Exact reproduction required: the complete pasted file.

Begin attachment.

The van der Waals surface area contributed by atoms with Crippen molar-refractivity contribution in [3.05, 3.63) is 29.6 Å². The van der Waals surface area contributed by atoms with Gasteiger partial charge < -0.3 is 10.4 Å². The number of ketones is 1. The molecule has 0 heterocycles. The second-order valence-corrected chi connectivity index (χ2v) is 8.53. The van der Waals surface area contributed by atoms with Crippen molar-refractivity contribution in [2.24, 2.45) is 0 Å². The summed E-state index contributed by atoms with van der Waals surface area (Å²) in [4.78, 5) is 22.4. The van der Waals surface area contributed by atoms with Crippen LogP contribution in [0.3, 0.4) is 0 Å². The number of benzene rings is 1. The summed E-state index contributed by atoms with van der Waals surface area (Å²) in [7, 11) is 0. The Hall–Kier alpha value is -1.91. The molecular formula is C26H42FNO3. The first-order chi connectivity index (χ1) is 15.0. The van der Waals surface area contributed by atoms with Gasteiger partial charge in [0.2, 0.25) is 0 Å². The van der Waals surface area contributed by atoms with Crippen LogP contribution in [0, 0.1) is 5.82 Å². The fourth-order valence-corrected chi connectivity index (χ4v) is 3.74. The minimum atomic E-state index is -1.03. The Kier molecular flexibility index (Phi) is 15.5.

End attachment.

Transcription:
The van der Waals surface area contributed by atoms with Crippen molar-refractivity contribution in [3.05, 3.63) is 29.6 Å². The van der Waals surface area contributed by atoms with Gasteiger partial charge < -0.3 is 10.4 Å². The number of ketones is 1. The molecule has 0 heterocycles. The second-order valence-corrected chi connectivity index (χ2v) is 8.53. The van der Waals surface area contributed by atoms with Crippen molar-refractivity contribution in [2.24, 2.45) is 0 Å². The summed E-state index contributed by atoms with van der Waals surface area (Å²) in [4.78, 5) is 22.4. The van der Waals surface area contributed by atoms with Crippen LogP contribution in [0.3, 0.4) is 0 Å². The number of benzene rings is 1. The summed E-state index contributed by atoms with van der Waals surface area (Å²) in [7, 11) is 0. The Hall–Kier alpha value is -1.91. The molecular formula is C26H42FNO3. The first-order chi connectivity index (χ1) is 15.0. The van der Waals surface area contributed by atoms with Gasteiger partial charge in [0.2, 0.25) is 0 Å². The van der Waals surface area contributed by atoms with Crippen LogP contribution in [0, 0.1) is 5.82 Å². The fourth-order valence-corrected chi connectivity index (χ4v) is 3.74. The minimum atomic E-state index is -1.03. The Kier molecular flexibility index (Phi) is 15.5.